Debt trap

This pattern of growing investments by China would increase the external debt of the OBOR economies towards China. An analysis of the Asian economies, mostly emerging, under OBOR’s influence (where data from IMF was available), shows the average reserves to external debt as on 2015 stands at 53.3 per cent. These debts levels are bound to increase as they get more intertwined with OBOR plans.

The situation in Myanmar is grave, showing a negative 61.2 per cent external debt to reserves. According to a Parliamentarian in Myanmar, out of the $9 billion of the total foreign debts, Chinese loans amount to almost $4 billion, accounting for 44 per cent of the total external debt.

On the other hand, Mongolia, which has plunged into deep crisis with the drop in commodity prices, witnessed its economy growing by just 1 per cent in 2016, down from 17.5 per cent growth in 2011. It now has US$ 22 billion in debt, more than double the size of its economy.

Sri Lanka is a classic case of Chinese debt-trap, which can spillover to other economies as well. Sri Lanka’s estimated national debt as per the data available from IMF stands at $44 billion in 2015, of which around 15 per cent is owed to China. Recently, for the Hambantota port project, Sri Lanka was coerced to borrow around $300 million from China with an interest rate of 6.3 per cent, while the World Bank and the ADB could have provided soft loans with the interest levels within 3 per cent.

Nepal and Afghanistan are, however, outliers given the fact that they are huge recipients of grants in the form of official development assistance. A brief analysis of the import pattern of the Asian participants, who have agreed to be a part of this OBOR initiative, reveals that most of the ASEAN countries, especially Myanmar, Cambodia, and Vietnam, run a Chinese-led trade deficit which is more than 30 per cent.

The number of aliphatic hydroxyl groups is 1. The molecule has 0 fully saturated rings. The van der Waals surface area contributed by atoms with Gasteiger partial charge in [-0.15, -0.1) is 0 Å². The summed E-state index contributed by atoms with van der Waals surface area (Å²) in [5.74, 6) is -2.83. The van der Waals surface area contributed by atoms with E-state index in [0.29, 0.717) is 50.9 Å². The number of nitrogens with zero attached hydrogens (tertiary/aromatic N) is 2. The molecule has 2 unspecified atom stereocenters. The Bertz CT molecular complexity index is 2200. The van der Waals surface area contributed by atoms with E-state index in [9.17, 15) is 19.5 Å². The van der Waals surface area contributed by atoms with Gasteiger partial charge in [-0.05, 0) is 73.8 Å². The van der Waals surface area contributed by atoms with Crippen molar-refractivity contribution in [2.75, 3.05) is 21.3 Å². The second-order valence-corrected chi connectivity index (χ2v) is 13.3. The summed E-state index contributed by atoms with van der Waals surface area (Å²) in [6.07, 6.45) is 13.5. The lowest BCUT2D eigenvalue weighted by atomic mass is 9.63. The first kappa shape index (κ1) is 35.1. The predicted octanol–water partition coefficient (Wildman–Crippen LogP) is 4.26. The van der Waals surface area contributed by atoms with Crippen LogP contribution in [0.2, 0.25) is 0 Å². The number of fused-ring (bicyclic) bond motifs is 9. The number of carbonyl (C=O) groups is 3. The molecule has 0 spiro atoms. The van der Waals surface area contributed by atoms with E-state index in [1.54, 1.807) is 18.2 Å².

The OBOR initiative may act like a slow poison killing the domestic production capabilities of not only the emerging economies in Asia, but also those crisscrossing continents in Central Asia and Europe, making them heavily depended upon Chinese imports. Trade deficits are also about the jobs that we lose to overseas competitors. All these would have major political and economic implications.

Given the debt situation in most of these OBOR economies in Asia, and their inability to repay the debt, could lead the Chinese acquiring equity possession of these large tracts of infrastructure projects and thereby making inroads into the geographic space. We may also not forget that China has perennial border disputes with almost all the countries it shares boundaries through land or sea. Another possible implications of OBOR could also be the spreading the use of Yuan as an alternate currency to the dollar. Given such multiple corollaries, the OBOR can even lead towards economic colonisation by China.

The writer is an economist with Exim Bank, India. The views are personal